Thu, Aug 29, 2019

Kroll Experts Win Big at 2019 Forensic 4:cast Digital Forensic Awards

“The best of the best.” This is how the Forensic 4:cast Digital Forensic Awards describe the winner of their 2019 Investigator of the Year award: senior director Eric Zimmerman. The Forensic 4:cast awards are unique in that the nominations and voting come directly from the DFIR community. All of which lends extra significance to the fact that Eric and several Kroll colleagues came away with numerous nominations and some big wins this year. The awards were announced at the SANS DFIR Summit in Austin, Texas, on July 26.

This is the third time in four years that Eric has been voted the best in his field. His contributions to the discipline of digital forensics also earned him top honors for DFIR Social Media Contributor of the Year and DFIR Non-Commercial Tool of the Year. Eric, who is a SANS Institute instructor, has developed several open-source tools that facilitate forensic investigations. Additionally, he created the Kroll Artifact Parser and Extractor (“KAPE”), which enables the rapid collection and analysis of data most relevant to a digital examination and was the topic of Eric’s very well-received keynote address at the Summit. (You can view a presentation on some of Eric’s other command line tools here.)

Senior director Mari DeGrazia was also nominated by her peers for Investigator of the Year. An active contributor to the DFIR community and a SANS instructor, Mari has written and released numerous programs and scripts, two of which are used in SANS training; her presentation on malicious PowerShell scripts was the second most popular SANS talk in 2018. At this year’s Summit, Mari moderated a live session that put some of the top SANS instructors in the hot seat by focusing the debate on controversial topics in digital forensics and incident response.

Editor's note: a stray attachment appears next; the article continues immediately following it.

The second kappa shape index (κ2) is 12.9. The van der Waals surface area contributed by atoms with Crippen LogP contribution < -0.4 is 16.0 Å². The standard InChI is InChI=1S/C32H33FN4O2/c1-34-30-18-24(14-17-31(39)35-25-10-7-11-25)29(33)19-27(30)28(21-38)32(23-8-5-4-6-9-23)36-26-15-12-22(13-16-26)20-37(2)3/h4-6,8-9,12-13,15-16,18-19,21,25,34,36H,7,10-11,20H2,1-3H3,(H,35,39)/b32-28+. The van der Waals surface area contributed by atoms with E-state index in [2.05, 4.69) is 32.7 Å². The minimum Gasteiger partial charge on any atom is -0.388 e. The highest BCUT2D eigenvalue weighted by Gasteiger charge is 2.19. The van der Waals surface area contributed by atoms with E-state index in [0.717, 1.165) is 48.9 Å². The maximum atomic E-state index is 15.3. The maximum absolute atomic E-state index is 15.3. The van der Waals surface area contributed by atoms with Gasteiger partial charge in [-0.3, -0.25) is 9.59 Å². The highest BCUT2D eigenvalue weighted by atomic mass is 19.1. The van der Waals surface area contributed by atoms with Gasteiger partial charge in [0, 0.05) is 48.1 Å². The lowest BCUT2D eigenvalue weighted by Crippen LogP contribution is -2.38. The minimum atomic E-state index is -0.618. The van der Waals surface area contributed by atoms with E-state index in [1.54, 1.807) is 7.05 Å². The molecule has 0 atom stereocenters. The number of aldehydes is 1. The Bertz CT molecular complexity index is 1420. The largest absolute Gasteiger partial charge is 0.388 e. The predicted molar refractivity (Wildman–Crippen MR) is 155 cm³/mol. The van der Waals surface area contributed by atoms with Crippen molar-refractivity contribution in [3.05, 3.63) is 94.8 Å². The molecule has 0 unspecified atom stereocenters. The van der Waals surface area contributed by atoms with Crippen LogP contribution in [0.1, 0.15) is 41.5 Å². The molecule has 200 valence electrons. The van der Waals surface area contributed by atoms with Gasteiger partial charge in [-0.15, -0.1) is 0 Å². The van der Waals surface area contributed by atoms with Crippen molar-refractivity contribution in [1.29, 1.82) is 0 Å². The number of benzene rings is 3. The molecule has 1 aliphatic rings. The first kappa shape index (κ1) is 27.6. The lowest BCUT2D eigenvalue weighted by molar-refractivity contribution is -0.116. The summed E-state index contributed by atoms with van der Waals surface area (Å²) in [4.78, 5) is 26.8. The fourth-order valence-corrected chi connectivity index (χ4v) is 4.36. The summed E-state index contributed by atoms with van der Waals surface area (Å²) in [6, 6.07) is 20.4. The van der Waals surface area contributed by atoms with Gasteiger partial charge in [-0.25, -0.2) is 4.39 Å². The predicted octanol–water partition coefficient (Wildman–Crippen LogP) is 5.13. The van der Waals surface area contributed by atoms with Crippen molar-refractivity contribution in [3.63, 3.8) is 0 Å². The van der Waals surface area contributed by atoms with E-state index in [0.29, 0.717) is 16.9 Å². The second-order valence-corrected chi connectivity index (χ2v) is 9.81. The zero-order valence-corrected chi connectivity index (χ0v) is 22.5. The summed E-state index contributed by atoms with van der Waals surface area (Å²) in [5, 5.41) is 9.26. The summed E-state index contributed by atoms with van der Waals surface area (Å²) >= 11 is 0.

Another top honor went to Associate Jamie Vendel, who was recognized as DFIR Newcomer of the Year. Jamie, who joined Kroll in 2018, is a GIAC Certified Forensic Examiner and has guest lectured on internet and computer crimes at Columbia Law School. In addition to expanding her own knowledge and expertise, Jamie would like to pursue more teaching opportunities in the future after being inspired by the experience of introducing college students her age to cyber risk topics. She also hopes her journey to the world of digital forensics will encourage more women to join the field. Kroll associate Brooke Caviedes, who pivoted a few years ago in her career to digital forensics from a role as Program Director for Surgical Technology for a college, was nominated as well in this category. Brooke is a GIAC Certified Forensic Examiner, and has eight years of teaching and lecturing experience. 

Rounding out the nominations were managing director Devon Ackerman's “ ” website – one of the single, largest compendiums of curated DFIR information on the Web spanning 60 categories, including research, tools, education, careers, and thought leadership – for DFIR Resource of the Year, and Kroll itself for DFIR Company of the Year. 

Learn more about Kroll’s extensive digital forensics expertise and capabilities here